In the 20+ years I’ve been going I’ve never left with fewer than 100LPs, and more usually 200+.

    Now, I know you’re all wondering how I got them all home? Well, once upon a time BA would let you take 2 suitcases per person and weren’t that bothered about weight – unfortunately those days have gone so its excess baggage charge time.

    However, even with the baggage charge (which works out at about $1 per LP), these records are still a fraction of the price they’d be in the UK or Europe, even if you could find them.

    When I do go I allocate a whole day – yup, 10am to 8pm. That’s just about enough time to look at everything in the store (I collect all kinds of music as well as jazz)and you MUST look at the $1 bins meaning a graceless crawl on the floor is in order (so don’t wear your best “pants”, as you colonials like to call trousers) and watch out for banging your head on the way back up.

    Great finds there over the years including artist-signed albums everyone else (incl. Prex themselves!) had missed.

    As for the price stickers: yes, a complete pain. I use Zippo lighter fluid. It does take a few applications to get the label thoroughly soaked through to dissolve the glue underneath but plenty of time and patience will leave most LPs clear. However, if the guy pricing has been using a heavy hand with the biro pen there’s still a faint imprint left – grrrrr!

    One final thing I do you might find useful is to take a LED pen torch with me to check condition – worth it as it’s kinda hard returning an LP from 3,000 miles away…

    robin_bryson at hotmail dot com

  • I purchase records at princeton all the time and have found that the use of lighter fluid,plastic, a heavy book and a putty knife will remove the sticker without damage. the process i follow is:
    1) pour some lighter fluid into a small plastic container(i use a left over laundry detergent measurer)
    2)using a q-tip soak cover the label with the lighter fluid
    3) now place a piece of plastic over the label( i use a piece of an old 3 mil album cover, the type you use on the outside of the albums.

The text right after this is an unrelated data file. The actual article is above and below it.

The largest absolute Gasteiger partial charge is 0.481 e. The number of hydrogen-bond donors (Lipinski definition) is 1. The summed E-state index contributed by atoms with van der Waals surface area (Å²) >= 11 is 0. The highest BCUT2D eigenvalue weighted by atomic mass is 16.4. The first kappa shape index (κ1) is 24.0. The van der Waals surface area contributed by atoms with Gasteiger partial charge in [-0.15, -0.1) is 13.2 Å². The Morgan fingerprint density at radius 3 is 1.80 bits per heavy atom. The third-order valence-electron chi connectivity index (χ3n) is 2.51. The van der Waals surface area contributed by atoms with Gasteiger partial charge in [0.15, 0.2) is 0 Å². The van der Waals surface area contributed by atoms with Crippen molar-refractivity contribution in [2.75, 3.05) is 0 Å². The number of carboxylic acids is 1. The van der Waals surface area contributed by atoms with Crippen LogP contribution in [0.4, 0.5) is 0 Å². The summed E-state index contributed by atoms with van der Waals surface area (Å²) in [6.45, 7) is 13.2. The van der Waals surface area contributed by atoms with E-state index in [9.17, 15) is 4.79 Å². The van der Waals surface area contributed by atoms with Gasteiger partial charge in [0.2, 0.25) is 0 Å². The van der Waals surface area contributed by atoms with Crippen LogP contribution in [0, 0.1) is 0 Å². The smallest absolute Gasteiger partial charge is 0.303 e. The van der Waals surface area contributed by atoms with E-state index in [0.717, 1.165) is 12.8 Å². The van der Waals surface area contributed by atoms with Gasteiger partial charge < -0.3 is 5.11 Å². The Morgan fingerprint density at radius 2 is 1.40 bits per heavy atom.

4)place a heavy book over the album/plastic
    5) wait a minute or two and using a putty knife lift one edge of the sticker enough you can grab it comfortably, and carefully lift the sticker off.
    6)if there is any residue left from the sticker use the q-tip/lighter fluid application and using an old piece of cotton (i use a sock wipe the residue away)
    7)this process will also work with the albums that have multiple price stickers where they have been reduced but you must repeat the process for each sticker
    8)WARNING: if the album as an old princeton sticker from the seventies the process will only remove the current stickers. The old stickers will not come off with out ruining the cover

  • just buy a small container of lighter fluid and soak the price sticker and carefully remove. done it thousands of times.

  • I sympathize. I live near Santa Cruz, California, where one long-standing record store, Logos, closed a few weeks ago. They had the annoying practice of putting those pesky price tags not only on the record cover, but also on the actual record label (which tends to be more vulnerable). I hate to see record stores close, but I won’t miss that practice. When I buy records from local private citizens, I still find those tags from Logos, placed on the record years ago and now fused with the underlying label.

    It’s maddening. I just scraped one off an early Coltrane LP, but the label will never look right again. At least with the price tags on the cover, you can try heating them with hair dryer. That usually loosens the glue. But you can’t do that on the label without warping the record.

    BTW, I worked at PRE in the early 1980s, when it first opened (at the Nassau St. location) – a summer job for me as a grad student. I learned a lot and enjoyed it.